“I didn’t choose to ‘join the opposition’, but I chose to join the efforts to bring about a better Malaysia through the doctrinal ideals of social democracy, and to continue to work towards (achieving) the dream of a Malaysian Malaysia (that’s been) fought long and hard for by DAP leaders past and present.”
Her mother, who was the first division secretary for the Umno women’s wing, is her biggest supporter.
“My mother knew about my plans prior to my joining DAP. She was there during the press conference announcing my membership in DAP,” says Dyana, who has picked up a smattering of Chinese since joining the party.
Born in Ipoh, Dyana grew up in Kuala Lumpur, “climbing trees and racing bikes (being the only daughter in the family!),” she recalls.
Instead of bedtime stories, she spent her evenings listening to her uncles and mother discussing current affairs and politics.
Her political awakening was to come much later, however. It was during her university years.
“I was in my first year of law school. I went to a small shop to buy biscuits and I saw my non-Malay schoolmate working there to help the family business,” she relates.
“Here I was, a cocky first-year law student purchasing goods from my schoolmate who did not get the chance to further his studies. I felt bad and lucky at the same time. That was when I started to think ‘What if I had been born a different race in Malaysia?’”
Bright and ambitious, Dyana doesn’t think her race or gender should speak louder than her actions.
“Women’s rights need to be defended but I feel the root of the matter is in upholding equality, fairness, and beating off any form of discrimination, whether it be racism, sexism, ageism – which DAP fights for. I don’t believe one has to be a woman to fight against sexism.”
Above all, she says, she wants to do what’s right. “That’s how I’ll take on that challenge. I live a life my conscience is happy with.” — Interview by TASHNY SUKUMARAN
Akmal Nasir, 27
A graduate of the University of Wisconsin in the United States, Akmal Nasir became interested in politics as a student. This was after he attended a talk by Datuk Seri Anwar Ibrahim in the US, he says.
During the talk, says Akmal who holds a degree in Actuarial Science, he began to understand the causes being fought by Opposition parties.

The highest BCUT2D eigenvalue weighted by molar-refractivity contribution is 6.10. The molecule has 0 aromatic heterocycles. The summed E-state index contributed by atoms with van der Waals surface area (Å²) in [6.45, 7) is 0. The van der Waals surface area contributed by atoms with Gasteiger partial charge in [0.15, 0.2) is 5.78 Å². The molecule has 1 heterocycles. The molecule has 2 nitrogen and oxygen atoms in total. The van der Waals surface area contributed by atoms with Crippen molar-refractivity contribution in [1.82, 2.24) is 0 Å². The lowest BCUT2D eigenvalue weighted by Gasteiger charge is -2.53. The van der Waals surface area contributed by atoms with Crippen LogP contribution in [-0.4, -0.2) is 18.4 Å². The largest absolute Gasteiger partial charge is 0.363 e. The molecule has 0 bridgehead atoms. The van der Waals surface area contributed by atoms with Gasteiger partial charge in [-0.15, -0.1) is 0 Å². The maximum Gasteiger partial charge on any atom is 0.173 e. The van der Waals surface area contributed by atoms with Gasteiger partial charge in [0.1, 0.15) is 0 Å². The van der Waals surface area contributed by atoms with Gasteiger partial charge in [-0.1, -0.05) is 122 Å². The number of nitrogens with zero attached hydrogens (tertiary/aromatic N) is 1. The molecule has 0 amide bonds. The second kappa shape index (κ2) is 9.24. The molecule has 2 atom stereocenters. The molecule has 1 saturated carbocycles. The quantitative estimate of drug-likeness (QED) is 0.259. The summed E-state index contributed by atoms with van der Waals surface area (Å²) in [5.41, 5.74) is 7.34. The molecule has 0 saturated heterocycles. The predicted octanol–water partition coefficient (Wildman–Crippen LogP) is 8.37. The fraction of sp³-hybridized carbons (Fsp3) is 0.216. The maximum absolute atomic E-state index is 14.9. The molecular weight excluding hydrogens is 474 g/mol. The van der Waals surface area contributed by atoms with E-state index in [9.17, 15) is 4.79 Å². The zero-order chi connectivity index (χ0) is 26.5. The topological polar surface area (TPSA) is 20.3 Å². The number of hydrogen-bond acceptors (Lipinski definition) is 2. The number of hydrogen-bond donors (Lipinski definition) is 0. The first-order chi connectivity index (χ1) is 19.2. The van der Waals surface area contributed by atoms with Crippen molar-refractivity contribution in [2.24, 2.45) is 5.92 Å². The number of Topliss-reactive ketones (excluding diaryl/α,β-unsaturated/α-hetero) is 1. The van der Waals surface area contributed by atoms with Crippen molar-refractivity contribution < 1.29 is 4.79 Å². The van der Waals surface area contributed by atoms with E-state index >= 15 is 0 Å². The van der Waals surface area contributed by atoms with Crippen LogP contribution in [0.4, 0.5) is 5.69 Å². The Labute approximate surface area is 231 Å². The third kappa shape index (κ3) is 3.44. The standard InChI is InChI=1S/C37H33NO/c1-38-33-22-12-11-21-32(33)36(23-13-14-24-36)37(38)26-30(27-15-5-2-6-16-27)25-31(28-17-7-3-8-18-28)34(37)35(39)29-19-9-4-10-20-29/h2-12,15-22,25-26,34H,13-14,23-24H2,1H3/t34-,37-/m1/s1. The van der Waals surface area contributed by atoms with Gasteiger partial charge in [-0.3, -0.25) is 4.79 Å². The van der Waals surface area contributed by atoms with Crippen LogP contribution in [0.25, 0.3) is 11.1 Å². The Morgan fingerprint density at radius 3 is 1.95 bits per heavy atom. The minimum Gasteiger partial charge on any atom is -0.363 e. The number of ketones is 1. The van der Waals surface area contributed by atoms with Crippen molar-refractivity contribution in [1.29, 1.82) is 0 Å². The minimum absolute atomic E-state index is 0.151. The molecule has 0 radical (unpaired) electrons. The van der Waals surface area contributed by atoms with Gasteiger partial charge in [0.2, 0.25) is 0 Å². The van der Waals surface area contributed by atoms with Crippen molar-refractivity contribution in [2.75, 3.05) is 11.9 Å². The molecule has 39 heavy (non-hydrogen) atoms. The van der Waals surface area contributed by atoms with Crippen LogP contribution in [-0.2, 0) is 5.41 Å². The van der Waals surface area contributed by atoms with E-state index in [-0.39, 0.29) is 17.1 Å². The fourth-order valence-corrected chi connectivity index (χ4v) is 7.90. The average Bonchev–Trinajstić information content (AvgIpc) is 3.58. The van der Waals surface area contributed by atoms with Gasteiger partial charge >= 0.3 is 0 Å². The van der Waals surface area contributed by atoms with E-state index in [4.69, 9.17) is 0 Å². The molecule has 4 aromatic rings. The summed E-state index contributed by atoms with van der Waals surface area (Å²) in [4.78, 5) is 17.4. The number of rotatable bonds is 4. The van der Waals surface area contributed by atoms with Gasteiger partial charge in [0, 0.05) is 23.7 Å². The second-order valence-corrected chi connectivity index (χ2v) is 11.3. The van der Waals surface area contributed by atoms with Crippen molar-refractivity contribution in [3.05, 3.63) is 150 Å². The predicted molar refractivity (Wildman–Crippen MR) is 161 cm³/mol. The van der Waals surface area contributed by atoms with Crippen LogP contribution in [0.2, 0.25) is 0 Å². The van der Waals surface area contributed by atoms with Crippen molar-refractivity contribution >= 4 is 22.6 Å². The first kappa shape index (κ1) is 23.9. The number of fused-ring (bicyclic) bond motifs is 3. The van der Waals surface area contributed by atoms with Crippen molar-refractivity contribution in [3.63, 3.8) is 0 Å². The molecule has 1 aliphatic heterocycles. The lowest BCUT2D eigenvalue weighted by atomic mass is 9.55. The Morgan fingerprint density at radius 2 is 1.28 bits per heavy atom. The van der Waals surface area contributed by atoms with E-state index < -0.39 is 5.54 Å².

“Even though I studied overseas, I fulfilled my responsibilities as a patriotic student. We questioned many things implemented by the government,” he says.
After listening to Anwar’s explanations and views on the political situation in Malaysia, he became interested in the changes pursued by Opposition parties, he adds.
Upon returning to Malaysia in 2009 after completing his studies, Akmal started his first job as a research officer at the Selangor Economic Advisory Office headed by Anwar.
Akmal, who has a second degree in Economics, considers his involvement in NGOs and politics a big achievement. Not many youths are interested in carrying out their social responsibilities, he says.
Apart from Anwar, Akmal also names PKR’s strategic director Mohd Rafizi Ramli as a role model. Akmal is director of the National Oversight and Whistleblowers (NOW), which was initiated by Rafizi.
When asked if he is ready to be featured as a youth leader in PKR, Akmal says the responsibility will come in due time.
For the time being, he says, he is more comfortable working behind the scenes and focusing on the direction of the NGO that he leads. — Interview by ARIFFUDDIN ISHAK
Mohamad Shah Hasan, 29
A graduate in Business Management from the International Islamic College, Mohamad Shah Hasan says he joined PAS because the party provides ample opportunities for the younger generation to engage directly in politics.
Admitting that no one in his family are PAS members, Mohamad Shah says he first became interested in political developments within PAS a few years ago. He only became an official member last year.
He stresses that it was the personality and leadership of PAS leaders, who are able to maintain a balance between worldly and spiritual demands, that attracted him to join the party.
“Many PAS leaders can be looked upon as icons or idols. The uniqueness of PAS is that it is a party which places importance on both worldly and spiritual affairs in all of their actions.
“My interest in joining PAS was further piqued when I realised that they are now more accepting of young professionals because there is a policy to ‘professionalise’ the party,” Mohamad Shah says, adding that “the changes and receptiveness of PAS in including the younger professional generation has been the main push of the party to remain relevant”.
Mohammad Shah who hails from Kangar, Perlis says that although he is not directly involved in PAS, he has chosen to contribute to the party’s growth through social media. — Interview by ARIFFUDDIN ISHAK
Tags / Keywords:
Politics, Political parties; newcomers
Copyright © 1995-2013 Star Publications (M) Bhd (Co No 10894-D)